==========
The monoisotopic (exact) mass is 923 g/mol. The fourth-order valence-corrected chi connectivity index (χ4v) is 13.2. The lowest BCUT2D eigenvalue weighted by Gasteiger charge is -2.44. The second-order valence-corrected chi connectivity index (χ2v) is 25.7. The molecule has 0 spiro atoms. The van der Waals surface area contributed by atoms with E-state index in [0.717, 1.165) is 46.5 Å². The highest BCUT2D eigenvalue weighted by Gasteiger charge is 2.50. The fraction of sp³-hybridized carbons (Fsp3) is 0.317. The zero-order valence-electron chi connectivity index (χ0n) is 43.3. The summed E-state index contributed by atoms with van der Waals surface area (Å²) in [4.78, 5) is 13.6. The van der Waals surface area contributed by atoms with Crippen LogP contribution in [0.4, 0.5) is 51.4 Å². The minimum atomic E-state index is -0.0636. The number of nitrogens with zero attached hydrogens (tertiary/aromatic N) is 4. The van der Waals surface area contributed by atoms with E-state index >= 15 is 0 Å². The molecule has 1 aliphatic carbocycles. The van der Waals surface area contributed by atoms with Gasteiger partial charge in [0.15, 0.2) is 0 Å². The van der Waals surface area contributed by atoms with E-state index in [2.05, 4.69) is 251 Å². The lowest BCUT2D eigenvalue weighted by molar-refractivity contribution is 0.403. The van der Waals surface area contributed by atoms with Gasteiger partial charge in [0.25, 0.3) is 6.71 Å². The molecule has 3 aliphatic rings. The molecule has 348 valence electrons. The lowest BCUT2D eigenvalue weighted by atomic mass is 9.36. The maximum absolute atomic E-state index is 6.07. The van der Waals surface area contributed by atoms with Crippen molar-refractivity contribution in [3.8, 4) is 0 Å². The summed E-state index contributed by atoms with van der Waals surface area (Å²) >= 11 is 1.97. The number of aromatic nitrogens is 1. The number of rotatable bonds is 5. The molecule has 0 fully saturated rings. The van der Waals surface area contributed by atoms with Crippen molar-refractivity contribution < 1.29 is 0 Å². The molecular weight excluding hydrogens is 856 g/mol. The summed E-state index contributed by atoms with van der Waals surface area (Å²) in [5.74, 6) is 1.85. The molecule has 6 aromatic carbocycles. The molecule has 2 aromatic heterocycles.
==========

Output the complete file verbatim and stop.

The monoisotopic (exact) mass is 923 g/mol. The fourth-order valence-corrected chi connectivity index (χ4v) is 13.2. The lowest BCUT2D eigenvalue weighted by Gasteiger charge is -2.44. The second-order valence-corrected chi connectivity index (χ2v) is 25.7. The molecule has 0 spiro atoms. The van der Waals surface area contributed by atoms with E-state index in [0.717, 1.165) is 46.5 Å². The highest BCUT2D eigenvalue weighted by Gasteiger charge is 2.50. The fraction of sp³-hybridized carbons (Fsp3) is 0.317. The zero-order valence-electron chi connectivity index (χ0n) is 43.3. The summed E-state index contributed by atoms with van der Waals surface area (Å²) in [4.78, 5) is 13.6. The van der Waals surface area contributed by atoms with Crippen LogP contribution in [0.4, 0.5) is 51.4 Å². The minimum atomic E-state index is -0.0636. The number of nitrogens with zero attached hydrogens (tertiary/aromatic N) is 4. The van der Waals surface area contributed by atoms with E-state index >= 15 is 0 Å². The molecule has 1 aliphatic carbocycles. The van der Waals surface area contributed by atoms with Gasteiger partial charge in [0.15, 0.2) is 0 Å². The van der Waals surface area contributed by atoms with E-state index in [2.05, 4.69) is 251 Å². The lowest BCUT2D eigenvalue weighted by molar-refractivity contribution is 0.403. The van der Waals surface area contributed by atoms with Gasteiger partial charge in [0.25, 0.3) is 6.71 Å². The molecule has 3 aliphatic rings. The molecule has 348 valence electrons. The lowest BCUT2D eigenvalue weighted by atomic mass is 9.36. The maximum absolute atomic E-state index is 6.07. The van der Waals surface area contributed by atoms with Crippen molar-refractivity contribution in [3.8, 4) is 0 Å². The summed E-state index contributed by atoms with van der Waals surface area (Å²) >= 11 is 1.97. The number of aromatic nitrogens is 1. The number of rotatable bonds is 5. The molecule has 0 fully saturated rings. The van der Waals surface area contributed by atoms with Crippen molar-refractivity contribution < 1.29 is 0 Å². The molecular weight excluding hydrogens is 856 g/mol. The summed E-state index contributed by atoms with van der Waals surface area (Å²) in [5.74, 6) is 1.85. The molecule has 6 aromatic carbocycles. The molecule has 2 aromatic heterocycles.